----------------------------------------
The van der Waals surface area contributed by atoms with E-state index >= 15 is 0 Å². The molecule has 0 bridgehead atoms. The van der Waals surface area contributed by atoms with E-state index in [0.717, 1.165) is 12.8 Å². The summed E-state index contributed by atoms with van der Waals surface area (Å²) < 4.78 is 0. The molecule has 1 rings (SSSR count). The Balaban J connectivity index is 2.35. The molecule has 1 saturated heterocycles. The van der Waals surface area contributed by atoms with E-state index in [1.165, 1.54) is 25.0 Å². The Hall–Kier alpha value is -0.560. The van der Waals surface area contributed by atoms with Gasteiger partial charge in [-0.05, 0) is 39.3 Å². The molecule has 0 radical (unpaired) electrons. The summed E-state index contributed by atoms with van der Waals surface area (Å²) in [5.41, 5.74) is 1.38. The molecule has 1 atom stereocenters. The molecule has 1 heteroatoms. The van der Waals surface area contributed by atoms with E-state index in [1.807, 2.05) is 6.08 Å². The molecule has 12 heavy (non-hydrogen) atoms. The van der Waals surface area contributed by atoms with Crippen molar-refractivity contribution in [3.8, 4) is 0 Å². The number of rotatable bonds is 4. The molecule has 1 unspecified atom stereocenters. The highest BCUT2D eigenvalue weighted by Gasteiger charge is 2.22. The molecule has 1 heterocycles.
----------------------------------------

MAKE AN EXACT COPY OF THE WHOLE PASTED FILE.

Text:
The van der Waals surface area contributed by atoms with E-state index >= 15 is 0 Å². The molecule has 0 bridgehead atoms. The van der Waals surface area contributed by atoms with E-state index in [0.717, 1.165) is 12.8 Å². The summed E-state index contributed by atoms with van der Waals surface area (Å²) < 4.78 is 0. The molecule has 1 rings (SSSR count). The Balaban J connectivity index is 2.35. The molecule has 1 saturated heterocycles. The van der Waals surface area contributed by atoms with E-state index in [1.165, 1.54) is 25.0 Å². The Hall–Kier alpha value is -0.560. The van der Waals surface area contributed by atoms with Gasteiger partial charge in [-0.05, 0) is 39.3 Å². The molecule has 0 radical (unpaired) electrons. The summed E-state index contributed by atoms with van der Waals surface area (Å²) in [5.41, 5.74) is 1.38. The molecule has 1 atom stereocenters. The molecule has 1 heteroatoms. The van der Waals surface area contributed by atoms with E-state index in [1.807, 2.05) is 6.08 Å². The molecule has 12 heavy (non-hydrogen) atoms. The van der Waals surface area contributed by atoms with Crippen molar-refractivity contribution in [3.8, 4) is 0 Å². The number of rotatable bonds is 4. The molecule has 1 unspecified atom stereocenters. The highest BCUT2D eigenvalue weighted by Gasteiger charge is 2.22. The molecule has 1 heterocycles.